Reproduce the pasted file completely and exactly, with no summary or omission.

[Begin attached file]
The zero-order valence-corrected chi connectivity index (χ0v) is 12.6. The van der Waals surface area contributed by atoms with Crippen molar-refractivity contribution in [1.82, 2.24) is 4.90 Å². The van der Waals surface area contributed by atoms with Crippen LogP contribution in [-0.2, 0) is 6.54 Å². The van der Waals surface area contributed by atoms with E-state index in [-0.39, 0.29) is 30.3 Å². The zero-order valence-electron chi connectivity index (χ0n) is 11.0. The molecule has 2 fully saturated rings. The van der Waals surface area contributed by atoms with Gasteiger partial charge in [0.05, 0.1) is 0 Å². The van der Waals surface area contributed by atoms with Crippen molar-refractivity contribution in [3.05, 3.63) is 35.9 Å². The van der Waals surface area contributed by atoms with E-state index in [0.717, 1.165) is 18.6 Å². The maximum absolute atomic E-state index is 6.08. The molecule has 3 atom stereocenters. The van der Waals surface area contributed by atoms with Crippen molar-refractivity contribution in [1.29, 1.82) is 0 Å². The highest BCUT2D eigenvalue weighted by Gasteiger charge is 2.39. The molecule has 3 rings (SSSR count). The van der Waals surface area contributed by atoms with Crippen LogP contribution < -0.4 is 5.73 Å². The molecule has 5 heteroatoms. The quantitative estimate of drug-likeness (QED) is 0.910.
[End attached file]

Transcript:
The zero-order valence-corrected chi connectivity index (χ0v) is 12.6. The van der Waals surface area contributed by atoms with Crippen molar-refractivity contribution in [1.82, 2.24) is 4.90 Å². The van der Waals surface area contributed by atoms with Crippen LogP contribution in [-0.2, 0) is 6.54 Å². The van der Waals surface area contributed by atoms with E-state index in [-0.39, 0.29) is 30.3 Å². The zero-order valence-electron chi connectivity index (χ0n) is 11.0. The molecule has 2 fully saturated rings. The van der Waals surface area contributed by atoms with Gasteiger partial charge in [0.05, 0.1) is 0 Å². The van der Waals surface area contributed by atoms with Crippen molar-refractivity contribution in [3.05, 3.63) is 35.9 Å². The van der Waals surface area contributed by atoms with E-state index in [0.717, 1.165) is 18.6 Å². The maximum absolute atomic E-state index is 6.08. The molecule has 3 atom stereocenters. The van der Waals surface area contributed by atoms with Crippen molar-refractivity contribution in [1.29, 1.82) is 0 Å². The highest BCUT2D eigenvalue weighted by Gasteiger charge is 2.39. The molecule has 3 rings (SSSR count). The van der Waals surface area contributed by atoms with Crippen LogP contribution < -0.4 is 5.73 Å². The molecule has 5 heteroatoms. The quantitative estimate of drug-likeness (QED) is 0.910.